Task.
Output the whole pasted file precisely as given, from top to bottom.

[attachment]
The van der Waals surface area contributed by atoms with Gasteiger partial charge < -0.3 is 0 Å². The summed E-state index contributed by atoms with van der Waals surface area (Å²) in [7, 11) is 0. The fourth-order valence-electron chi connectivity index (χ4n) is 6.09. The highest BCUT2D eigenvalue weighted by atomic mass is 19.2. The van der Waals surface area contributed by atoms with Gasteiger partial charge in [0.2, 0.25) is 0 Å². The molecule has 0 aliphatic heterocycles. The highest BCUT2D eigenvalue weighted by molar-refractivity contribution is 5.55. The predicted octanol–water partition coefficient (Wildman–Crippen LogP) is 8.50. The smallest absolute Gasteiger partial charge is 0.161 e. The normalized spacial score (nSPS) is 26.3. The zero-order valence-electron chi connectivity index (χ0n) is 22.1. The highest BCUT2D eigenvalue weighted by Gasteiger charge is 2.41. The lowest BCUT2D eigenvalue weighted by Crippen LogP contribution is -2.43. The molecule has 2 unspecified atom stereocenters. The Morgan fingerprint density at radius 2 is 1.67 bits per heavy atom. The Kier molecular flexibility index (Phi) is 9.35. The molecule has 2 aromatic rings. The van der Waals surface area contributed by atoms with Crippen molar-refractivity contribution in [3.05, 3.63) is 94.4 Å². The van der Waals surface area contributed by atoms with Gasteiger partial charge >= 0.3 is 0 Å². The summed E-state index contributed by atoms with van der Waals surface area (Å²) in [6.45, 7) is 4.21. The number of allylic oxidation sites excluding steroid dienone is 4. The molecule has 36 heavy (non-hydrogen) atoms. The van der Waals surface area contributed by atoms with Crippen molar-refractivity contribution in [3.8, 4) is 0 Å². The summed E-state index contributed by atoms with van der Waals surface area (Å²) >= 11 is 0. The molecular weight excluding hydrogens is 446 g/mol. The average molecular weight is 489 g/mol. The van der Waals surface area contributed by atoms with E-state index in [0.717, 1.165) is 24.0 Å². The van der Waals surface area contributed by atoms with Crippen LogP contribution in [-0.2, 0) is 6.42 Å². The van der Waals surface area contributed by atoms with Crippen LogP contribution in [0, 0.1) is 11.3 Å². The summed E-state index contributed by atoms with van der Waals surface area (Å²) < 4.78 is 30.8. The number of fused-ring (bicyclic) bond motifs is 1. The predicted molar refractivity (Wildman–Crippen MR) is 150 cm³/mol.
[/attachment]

The van der Waals surface area contributed by atoms with Gasteiger partial charge < -0.3 is 0 Å². The summed E-state index contributed by atoms with van der Waals surface area (Å²) in [7, 11) is 0. The fourth-order valence-electron chi connectivity index (χ4n) is 6.09. The highest BCUT2D eigenvalue weighted by atomic mass is 19.2. The van der Waals surface area contributed by atoms with Gasteiger partial charge in [0.2, 0.25) is 0 Å². The molecule has 0 aliphatic heterocycles. The highest BCUT2D eigenvalue weighted by molar-refractivity contribution is 5.55. The predicted octanol–water partition coefficient (Wildman–Crippen LogP) is 8.50. The smallest absolute Gasteiger partial charge is 0.161 e. The normalized spacial score (nSPS) is 26.3. The zero-order valence-electron chi connectivity index (χ0n) is 22.1. The highest BCUT2D eigenvalue weighted by Gasteiger charge is 2.41. The lowest BCUT2D eigenvalue weighted by Crippen LogP contribution is -2.43. The molecule has 2 unspecified atom stereocenters. The Morgan fingerprint density at radius 2 is 1.67 bits per heavy atom. The Kier molecular flexibility index (Phi) is 9.35. The molecule has 2 aromatic rings. The van der Waals surface area contributed by atoms with Crippen molar-refractivity contribution in [3.05, 3.63) is 94.4 Å². The van der Waals surface area contributed by atoms with Gasteiger partial charge >= 0.3 is 0 Å². The summed E-state index contributed by atoms with van der Waals surface area (Å²) in [6.45, 7) is 4.21. The number of allylic oxidation sites excluding steroid dienone is 4. The molecule has 36 heavy (non-hydrogen) atoms. The van der Waals surface area contributed by atoms with Crippen molar-refractivity contribution in [3.8, 4) is 0 Å². The summed E-state index contributed by atoms with van der Waals surface area (Å²) >= 11 is 0. The molecular weight excluding hydrogens is 446 g/mol. The average molecular weight is 489 g/mol. The van der Waals surface area contributed by atoms with E-state index in [0.717, 1.165) is 24.0 Å². The van der Waals surface area contributed by atoms with Crippen LogP contribution in [-0.2, 0) is 6.42 Å². The van der Waals surface area contributed by atoms with Crippen LogP contribution in [0, 0.1) is 11.3 Å². The summed E-state index contributed by atoms with van der Waals surface area (Å²) < 4.78 is 30.8. The number of fused-ring (bicyclic) bond motifs is 1. The predicted molar refractivity (Wildman–Crippen MR) is 150 cm³/mol.